Mormonism in Utah-
A Salt Lake correspondent of the New York Times writes of the following extraor-dinary case of Mormonism and persistence in it. A Miss Agnes Pack was a Miss Ag-nes Lowry, and her mother a Mrs. M'Millan. This mother employed six men to bring her home from her Mormon husband, as a daugh-ter under age:
On Friday the six aiders and abettors of Mrs. M'Millen, the mother, were examined before a military court of inquiry, at Camp Douglas, consisting of Col. Ellis, Captains Wallace and Black, and Lieutenant Silliman when some curious testimony was elicited.—George D. Grant, for the prosecution, stated that he asked the men who were arresting the mother what writ or authority they had, and one of them replied: "We are ordered here by Col. Evans; Agnes is underage, and we are going to have her, dead or alive."— The mother, on being closely cross-question-ed as to her authority for taking the volun-teers with her, replied: "I applied to the Governor to get some assistance to fetch my daughter away, and he told me to go to Gen. Connor, and he (Gen. Connor) would send with me such confidential men as were ne-cessary. I accordingly went to Gen. Con-nor, and he said that he was willing that the men should go, but they must go in citizens' clothes, and said that I might choose such confidential men as I desired. They went as citizens, and I received my orders from Gen. Connor, with permission to choose such men as would suit me, and such as were willing to go as volunteers."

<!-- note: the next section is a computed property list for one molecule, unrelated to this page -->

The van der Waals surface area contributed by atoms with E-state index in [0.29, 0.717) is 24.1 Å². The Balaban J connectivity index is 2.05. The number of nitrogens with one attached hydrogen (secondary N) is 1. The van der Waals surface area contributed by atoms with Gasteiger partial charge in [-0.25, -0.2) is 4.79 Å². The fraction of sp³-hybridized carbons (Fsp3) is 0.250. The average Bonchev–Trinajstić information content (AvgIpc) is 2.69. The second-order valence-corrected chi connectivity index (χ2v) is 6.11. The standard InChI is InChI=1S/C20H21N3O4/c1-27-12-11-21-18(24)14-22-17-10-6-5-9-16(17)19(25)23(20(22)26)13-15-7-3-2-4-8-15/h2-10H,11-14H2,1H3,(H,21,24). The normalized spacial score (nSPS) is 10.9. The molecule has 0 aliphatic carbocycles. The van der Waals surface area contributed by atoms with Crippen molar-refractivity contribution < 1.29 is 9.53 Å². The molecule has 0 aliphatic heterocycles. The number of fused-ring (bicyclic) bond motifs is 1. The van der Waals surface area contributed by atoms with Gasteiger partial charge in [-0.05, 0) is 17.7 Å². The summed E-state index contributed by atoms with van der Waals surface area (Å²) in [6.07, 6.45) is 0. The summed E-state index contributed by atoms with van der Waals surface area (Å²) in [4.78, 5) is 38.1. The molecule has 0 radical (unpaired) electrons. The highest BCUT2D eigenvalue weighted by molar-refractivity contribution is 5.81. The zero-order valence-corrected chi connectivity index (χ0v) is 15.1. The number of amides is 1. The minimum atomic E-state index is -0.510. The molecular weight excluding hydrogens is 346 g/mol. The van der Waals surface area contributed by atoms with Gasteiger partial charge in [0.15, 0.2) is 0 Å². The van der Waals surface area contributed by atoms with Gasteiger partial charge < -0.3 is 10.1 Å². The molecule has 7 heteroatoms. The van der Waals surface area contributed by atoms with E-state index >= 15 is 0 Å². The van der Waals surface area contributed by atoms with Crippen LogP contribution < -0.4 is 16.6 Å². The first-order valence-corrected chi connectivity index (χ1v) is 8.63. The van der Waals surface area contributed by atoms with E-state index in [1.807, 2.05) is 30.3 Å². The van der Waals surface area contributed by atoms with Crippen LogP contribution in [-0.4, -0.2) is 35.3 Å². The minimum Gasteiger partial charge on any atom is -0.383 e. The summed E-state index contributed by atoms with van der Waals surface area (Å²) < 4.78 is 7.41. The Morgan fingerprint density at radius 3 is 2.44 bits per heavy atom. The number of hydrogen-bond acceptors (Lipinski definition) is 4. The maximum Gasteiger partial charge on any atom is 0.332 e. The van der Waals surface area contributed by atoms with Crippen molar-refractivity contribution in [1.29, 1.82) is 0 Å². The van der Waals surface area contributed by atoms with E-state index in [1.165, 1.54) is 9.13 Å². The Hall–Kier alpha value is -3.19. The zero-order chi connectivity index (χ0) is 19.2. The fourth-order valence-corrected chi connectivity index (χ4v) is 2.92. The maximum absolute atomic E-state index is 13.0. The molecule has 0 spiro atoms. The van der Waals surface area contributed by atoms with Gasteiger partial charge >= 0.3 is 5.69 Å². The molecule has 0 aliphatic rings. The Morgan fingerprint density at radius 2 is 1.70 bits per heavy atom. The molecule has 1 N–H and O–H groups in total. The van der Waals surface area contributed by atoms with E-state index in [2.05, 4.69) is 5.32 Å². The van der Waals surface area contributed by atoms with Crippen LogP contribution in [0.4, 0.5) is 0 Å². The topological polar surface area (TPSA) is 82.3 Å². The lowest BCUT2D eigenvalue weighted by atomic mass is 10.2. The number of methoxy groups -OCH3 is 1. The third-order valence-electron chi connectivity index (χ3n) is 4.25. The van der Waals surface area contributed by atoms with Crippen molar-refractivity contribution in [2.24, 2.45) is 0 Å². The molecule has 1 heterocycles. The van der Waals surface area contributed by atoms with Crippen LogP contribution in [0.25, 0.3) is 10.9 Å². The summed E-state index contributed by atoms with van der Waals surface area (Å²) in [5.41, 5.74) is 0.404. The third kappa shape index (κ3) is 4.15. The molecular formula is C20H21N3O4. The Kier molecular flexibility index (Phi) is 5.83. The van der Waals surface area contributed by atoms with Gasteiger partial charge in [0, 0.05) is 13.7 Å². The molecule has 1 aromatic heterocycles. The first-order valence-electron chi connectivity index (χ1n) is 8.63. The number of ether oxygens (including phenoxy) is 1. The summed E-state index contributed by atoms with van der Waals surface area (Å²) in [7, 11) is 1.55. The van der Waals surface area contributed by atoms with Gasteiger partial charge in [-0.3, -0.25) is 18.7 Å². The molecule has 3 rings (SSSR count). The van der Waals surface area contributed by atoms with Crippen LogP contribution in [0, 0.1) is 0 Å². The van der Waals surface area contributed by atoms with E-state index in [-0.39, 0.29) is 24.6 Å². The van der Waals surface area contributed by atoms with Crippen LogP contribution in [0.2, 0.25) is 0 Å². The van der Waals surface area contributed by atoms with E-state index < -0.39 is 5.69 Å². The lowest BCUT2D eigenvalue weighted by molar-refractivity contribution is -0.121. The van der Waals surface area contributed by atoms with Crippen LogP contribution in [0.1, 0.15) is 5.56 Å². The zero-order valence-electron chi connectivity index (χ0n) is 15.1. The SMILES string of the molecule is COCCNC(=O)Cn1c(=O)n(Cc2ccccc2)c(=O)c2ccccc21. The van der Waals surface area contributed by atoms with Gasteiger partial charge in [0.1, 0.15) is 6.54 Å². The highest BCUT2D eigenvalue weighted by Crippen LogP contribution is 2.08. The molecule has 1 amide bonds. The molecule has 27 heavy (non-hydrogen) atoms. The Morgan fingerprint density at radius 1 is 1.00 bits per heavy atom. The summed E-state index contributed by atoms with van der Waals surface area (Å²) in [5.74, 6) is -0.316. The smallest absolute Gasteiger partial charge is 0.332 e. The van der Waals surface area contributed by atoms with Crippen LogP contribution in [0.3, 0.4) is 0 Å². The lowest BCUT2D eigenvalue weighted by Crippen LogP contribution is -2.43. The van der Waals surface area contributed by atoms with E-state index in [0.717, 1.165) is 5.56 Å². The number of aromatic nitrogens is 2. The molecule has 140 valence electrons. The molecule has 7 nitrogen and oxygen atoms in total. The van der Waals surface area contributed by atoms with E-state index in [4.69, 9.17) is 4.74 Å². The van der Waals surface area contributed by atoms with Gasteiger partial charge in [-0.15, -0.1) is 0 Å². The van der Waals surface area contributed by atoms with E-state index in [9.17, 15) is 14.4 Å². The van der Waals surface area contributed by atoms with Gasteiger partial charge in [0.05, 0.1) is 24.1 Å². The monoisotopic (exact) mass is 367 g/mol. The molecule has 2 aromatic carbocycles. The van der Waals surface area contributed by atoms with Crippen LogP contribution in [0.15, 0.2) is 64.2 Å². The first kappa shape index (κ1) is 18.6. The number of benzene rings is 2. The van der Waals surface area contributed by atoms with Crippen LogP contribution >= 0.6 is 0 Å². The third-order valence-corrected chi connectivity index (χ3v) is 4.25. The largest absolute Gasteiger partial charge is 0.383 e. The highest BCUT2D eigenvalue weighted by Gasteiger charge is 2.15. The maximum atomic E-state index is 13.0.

It appears that Miss Agnes was a Mormon, and firm in the faith, and considering her-self competent to chose her own destiny, had been united to Mr. Ward E. Pack after the Mormon fashion, not being his only wife, but liking him none the less on that account.—The mother, having become sated with Mor-monism, withdrew to camp Douglas, and was determined to have her unwilling daugh-ter there too. This Mrs. Agnes would by no means consent to. Hence the attempt to ob-tain her by force.
On application of the mother, Judge Drake issued a writ of habeas corpus, commanding Mr. Pack to appear and show cause why he restrained Agnes of her liberty. It is stated that the writ was originally placed in the hands of a resident of Camp Douglas, for execution, who was unable to find Mr. Pack. The writ was then placed in the hands of United States Marshal Gibbs, who served it.
On Monday Judge Drake sat to hear the case. The writ was returned as follows: “I return this writ, the within named Agnes Lowry being now before the court, she being of lawful age, and the lawful wife of the within Ward Pack."
Witness proved the marriage according to the usage of the Territory. Agnes swore that she had never been restrained of her lib-erty, that she was 20 years of age the day before her marriage to Ward E. Pack, April 17th last, that she was lawfully married to him, and that she wished to remain with him.
The mother swore Agnes was but just turned of seventeen, though she, the moth-er, could not recollect the day, month, nor year of the girl's birth, nor could she tell the date of the birth of her other children.
On Tuesday Judge Drake gave his decis-ion, which was in substance as follows: "At the time of Mr. Pack being married to Ag-nes, he had another wife, and therefore Ag-nes, by the law of Congress, could not be his wife. A girl was a minor until the ex-treme term of twenty-one years. The pros-ecution did not claim that Agnes had attain-ed that majority. Therefore the custody and control of said Agnes belonged to her moth-er, her father being dead, and the Marshal was ordered to place the girl in such custo-dy.
The Marshal then gave Agnes into the cus-tody of her mother, but the girl was deter-mined not to stay there, and declared: I will die right here before I will go with her." Mr. Pack seeing she was determined to stick to him, whom she had chosen for her lord, offered her his arm, which she promptly ac-cepted, and the pair walked out of court amid the acclamation of the spectators.
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